Brazil's most distinctive instrument, the acoustic guitar (which, incorporating some indigenous characteristics of that country, became known there as violão) is already a difficult and irrational instrument to play (the same tones can be obtained in different strings and arm positions). In Brazil, it brings additional difficulties because, together with the demanding functions of harmonizer and melodist, the violão becomes also a rhythmic, percussive tool.
Turíbio Santos, an internationally awarded violonista, faces an exigent task here: to mix in his classical playing the hot, swinging, percussive quality of the Brazilian violão. It can be said that he responds to the challenge successfully. Sure, he doesn't have the "uneducated" quality of popular musicians, the crackling tones, the ability to extract poetry from the noise. But, helped by the fact that all rhythms were previously devised and written (with exception of four arrangements by Santos himself, interpreted with an welcomed help of a percussion set), he successfully bridges the gap between the classic and the popular.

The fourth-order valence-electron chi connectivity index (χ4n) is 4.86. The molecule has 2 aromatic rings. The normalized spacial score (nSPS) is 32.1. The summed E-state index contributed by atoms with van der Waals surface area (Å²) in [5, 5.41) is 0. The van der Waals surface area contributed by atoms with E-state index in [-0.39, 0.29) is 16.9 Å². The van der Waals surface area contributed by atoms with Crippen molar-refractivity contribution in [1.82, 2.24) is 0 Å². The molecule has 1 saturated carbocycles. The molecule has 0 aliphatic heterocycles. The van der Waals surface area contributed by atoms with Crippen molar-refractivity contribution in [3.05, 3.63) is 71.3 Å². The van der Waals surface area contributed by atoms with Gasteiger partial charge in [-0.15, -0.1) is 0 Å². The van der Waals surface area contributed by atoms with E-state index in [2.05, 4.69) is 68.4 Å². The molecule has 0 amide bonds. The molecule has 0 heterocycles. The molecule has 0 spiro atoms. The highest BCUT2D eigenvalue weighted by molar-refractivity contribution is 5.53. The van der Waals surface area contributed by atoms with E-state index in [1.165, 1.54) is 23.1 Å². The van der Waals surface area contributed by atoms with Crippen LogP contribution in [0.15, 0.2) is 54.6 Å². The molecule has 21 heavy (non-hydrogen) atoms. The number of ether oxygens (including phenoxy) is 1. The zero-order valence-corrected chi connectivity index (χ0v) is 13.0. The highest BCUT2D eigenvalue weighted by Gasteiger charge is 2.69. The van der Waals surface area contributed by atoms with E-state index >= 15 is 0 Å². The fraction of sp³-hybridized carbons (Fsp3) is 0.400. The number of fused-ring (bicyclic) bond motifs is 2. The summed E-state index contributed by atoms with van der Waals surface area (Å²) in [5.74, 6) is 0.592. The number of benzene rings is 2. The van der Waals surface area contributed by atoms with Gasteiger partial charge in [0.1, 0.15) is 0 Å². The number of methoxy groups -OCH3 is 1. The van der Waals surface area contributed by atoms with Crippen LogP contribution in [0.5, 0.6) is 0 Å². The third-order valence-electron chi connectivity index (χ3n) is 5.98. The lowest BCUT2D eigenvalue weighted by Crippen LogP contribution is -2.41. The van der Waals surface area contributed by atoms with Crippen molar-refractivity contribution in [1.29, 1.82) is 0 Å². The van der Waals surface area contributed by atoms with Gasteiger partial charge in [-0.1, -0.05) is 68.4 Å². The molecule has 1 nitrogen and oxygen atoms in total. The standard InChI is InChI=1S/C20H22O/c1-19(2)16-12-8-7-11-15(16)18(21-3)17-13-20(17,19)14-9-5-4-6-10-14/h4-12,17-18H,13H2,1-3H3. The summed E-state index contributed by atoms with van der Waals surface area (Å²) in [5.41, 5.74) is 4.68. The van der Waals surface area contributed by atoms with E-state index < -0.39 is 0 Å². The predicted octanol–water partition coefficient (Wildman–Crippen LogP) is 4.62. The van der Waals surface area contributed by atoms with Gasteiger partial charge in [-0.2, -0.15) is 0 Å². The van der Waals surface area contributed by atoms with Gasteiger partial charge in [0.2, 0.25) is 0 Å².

The album comprises the spirit of two Brazilian regions: Northeast and Southeast. Gnattali's "Suíte Nordestina," dedicated to Santos, is a wonderful Northeast moment. The Carioca spirit of choro is exposed through one of the most important composers of this genre for the violão: João Pernambuco. Bossa nova lovers can learn through this record the revolutionary compositional style of Garoto, certainly the most important bossa precursor.